«I am You are she /he /it is They are» (2017) is the name of Vanessa Baird’s work at Palmen in Grand Hotel, Oslo Norway. It consists of 36 separate paintings on a 7 x 7 meter section wall. Photo: Gro Matland Nevstad / The Norwegian Nobel Institute

Vanessa Baird new artist for the Nobel Diploma 2018

Published:
06/10/2018

It is always nice to be invited in to such prominent company, says critically acclaimed Norwegian painter Vanessa Baird (54). Thus, the contemporary artist accepted the commission to illustrate the Nobel diploma. Not that this opportunity necessarily featured on top of her wish-list.

She has been drawing the darker side of society for years, bluntly featuring subjects most of us do not have the stomach to deal with. Death and damnation. This year’s Nobel Peace Prize diploma is no exception – where the remnants of a refugee crisis wash over us.

This theme pervades her famous wall-to-wall piece at the Grand Hotel Palmen restaurant, consisting of 36 paintings. Many a Nobel Peace Prize laureate has walked the halls of this hotel, and been fêted in the adjoining Rococo Hall during the Nobel Banquet. The Oslo-based artist initially rejected the request to have her work adourn the walls of the Grand Hotel, but eventally changed her mind. 

– Drawing comes easy to me. That is why you often will find drawings in my paintings. 

For this year’s diploma she has produced «kitchen size» watercolor paintings.  The exact specifications of the diploma image i 207mm by 328mm. With no knowledge of this year’s laureates to be, she created the paintings this summer. Her only focus was to make it look somewhat like a diploma. 

– I made two alternatives, and three of each, as there can be up to three winners. The chosen alternative was less frightening than the other, but the choice was not mine to make.

In early May, Vanessa Baird visited the office of Norwegian Nobel Institute director / Nobel Committee secretary Olav Njølstad in Henrik Ibsens gate 51, Oslo.

– We shared a bottle of sparkling water. If my father, who grew up in the neighborhood of the Nobel Institute, was still among the living, I would have rung him up afterward. Kind of cool, was the thought running through my head.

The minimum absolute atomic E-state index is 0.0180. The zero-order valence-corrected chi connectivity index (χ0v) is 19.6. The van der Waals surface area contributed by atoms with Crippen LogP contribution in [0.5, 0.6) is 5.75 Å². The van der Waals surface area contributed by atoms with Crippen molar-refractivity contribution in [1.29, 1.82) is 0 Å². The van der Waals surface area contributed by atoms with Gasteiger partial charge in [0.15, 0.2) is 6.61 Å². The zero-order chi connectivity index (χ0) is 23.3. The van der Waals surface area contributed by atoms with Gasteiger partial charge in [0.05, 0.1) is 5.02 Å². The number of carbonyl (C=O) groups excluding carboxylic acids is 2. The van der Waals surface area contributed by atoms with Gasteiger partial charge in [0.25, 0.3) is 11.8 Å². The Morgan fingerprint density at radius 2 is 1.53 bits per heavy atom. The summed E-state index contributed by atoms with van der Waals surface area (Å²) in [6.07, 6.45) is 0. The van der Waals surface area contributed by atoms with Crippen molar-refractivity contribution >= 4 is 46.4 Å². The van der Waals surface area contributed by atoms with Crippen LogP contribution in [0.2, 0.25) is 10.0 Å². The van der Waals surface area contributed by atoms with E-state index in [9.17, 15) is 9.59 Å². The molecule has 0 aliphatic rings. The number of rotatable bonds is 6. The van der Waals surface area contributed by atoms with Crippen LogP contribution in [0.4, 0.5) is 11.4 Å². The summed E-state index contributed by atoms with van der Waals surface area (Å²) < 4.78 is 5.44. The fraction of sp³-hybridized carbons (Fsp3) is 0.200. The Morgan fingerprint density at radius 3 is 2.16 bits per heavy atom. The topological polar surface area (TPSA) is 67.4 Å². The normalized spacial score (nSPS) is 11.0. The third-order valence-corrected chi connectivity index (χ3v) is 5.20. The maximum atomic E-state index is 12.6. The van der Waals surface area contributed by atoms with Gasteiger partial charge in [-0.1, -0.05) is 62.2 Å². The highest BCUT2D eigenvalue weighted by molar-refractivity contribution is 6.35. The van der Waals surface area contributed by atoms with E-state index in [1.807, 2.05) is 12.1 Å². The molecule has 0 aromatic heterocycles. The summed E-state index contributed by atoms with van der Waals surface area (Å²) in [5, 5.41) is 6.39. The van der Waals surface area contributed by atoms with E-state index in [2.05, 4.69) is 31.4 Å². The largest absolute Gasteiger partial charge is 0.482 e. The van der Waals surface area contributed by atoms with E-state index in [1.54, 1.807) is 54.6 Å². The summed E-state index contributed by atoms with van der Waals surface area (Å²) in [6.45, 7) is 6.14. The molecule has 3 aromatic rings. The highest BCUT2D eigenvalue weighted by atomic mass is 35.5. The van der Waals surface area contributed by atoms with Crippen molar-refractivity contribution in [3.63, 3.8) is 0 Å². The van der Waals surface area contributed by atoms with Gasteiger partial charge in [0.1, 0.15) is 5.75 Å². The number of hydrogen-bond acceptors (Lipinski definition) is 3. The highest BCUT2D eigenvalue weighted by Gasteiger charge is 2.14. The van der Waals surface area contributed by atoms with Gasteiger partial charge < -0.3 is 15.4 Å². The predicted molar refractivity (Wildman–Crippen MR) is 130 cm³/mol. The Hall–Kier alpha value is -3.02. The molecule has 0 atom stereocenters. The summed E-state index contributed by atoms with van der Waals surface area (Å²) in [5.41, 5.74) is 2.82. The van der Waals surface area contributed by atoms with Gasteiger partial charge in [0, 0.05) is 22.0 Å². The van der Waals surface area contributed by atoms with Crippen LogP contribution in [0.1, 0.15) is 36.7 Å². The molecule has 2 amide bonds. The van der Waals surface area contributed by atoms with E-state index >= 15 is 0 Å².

She was given a tour of the Nobel Instute 3rd floor, where the Committee room features photo portraits of all Nobel Peace Prize laureates, and the reception room exhibiting copies of all their diplomas. Norwegian painters Håkon Bleken, Jakob Weidemann, Ørnulf Opdahl, Frans Widerberg and Håkon Gullvåg are only a few of the renowned artists who have accepted the commission from the Norwegian Nobel Committee. The past three years, Willibald Storn has put his particular mark on the diploma design. 

The earliest diploma, created by the multi-talented Norwegian artist Gerhard Munthe, was used for all Nobel Peace Prize award ceremonies up until 1969, and has the focal spot on the diploma wall. Some may draw an imaginary line from this earliest diploma to the 2018 diploma by Baird – in both color and brush strokes. But where the 1901 diploma features a proud lion from the Norwegian national coat of arms, the 2018 edition tells stories of human lives lost.

Baird grew up with a Norwegian father and Scottish mother. Her parents lived apart from each other. This dual culture upbringing has influenced Baird.

– My mother coloured us a home, while only a few streets away, in an almost empty apartment, my father sat on an empty crate from the local liquor store. Nice, in its own way. 

A mother of three, she has never lived with their father. Home she shares with her mother. When she thinks about the world her teenage children stand ready to explore, she worries about climate change, hate and intolerance. 

Her most recent exhibit,  «You are Something Else», was displayed in Kunstnernes hus (artist-run organization in Oslo tasked with presenting Norwegian and international contemporary art) until January this year. Norwegian daily newspaper Aftenposten’s reviewer Kjetil Røed wrote: «The fact that Baird brings forward human vulnerability and falsehood is nothing new, but here she does it with an authority and clarity which elevates her work. I am particularly fascinated by her merging our rejection of bodily functions and human powerlessness with our view of refugees in the Mediterranean».

Røed concluded that if he were to compile a list of the most important works of art from year 2000 until today, «You are Something Else» would be on the list.

«You are Something Else» was also well received at The Armory Show in New York in the spring. The exhibit moves to the KODE in Bergen on November 9.

Baird suffers from a kidney disease she contracted at the age of seven. She fears death. Afraid not to be allowed to participate, to keep going.

– I have no knowledge of death, and living with a chronic disease brings no pleasure. Being afraid. Having your abilities reduced, for protracted periodes, is frustrating and exhausting. I prefer to be healthy and focused. Keep going. Non stop. All in all intervowen.

Vanessa Baird spent parts of her childhood in the hospital, and has been drawing since she was young. Drawing brought her calm. Her development path lead to the Norwegian National Academy of Craft and Art Industry (1982–1985), Royal College of Art in London (1985–1987) and the Norwegian National Academy of Fine Arts (1988-1991).
 
Asked what feelings she hopes her Grand Hotel paintings might evoke in a Nobel Peace Prize laureate, she says that she hopes he or she will ponder the enormity of our world. She ends by quoting the dear departed Danish musician, Kim Larsen:

«What good is a government, if not to aid the weak. The strong are gonna be just fine.»

– Well put!

 

Vanessa Baird
Photo: Frode Fjerdingstad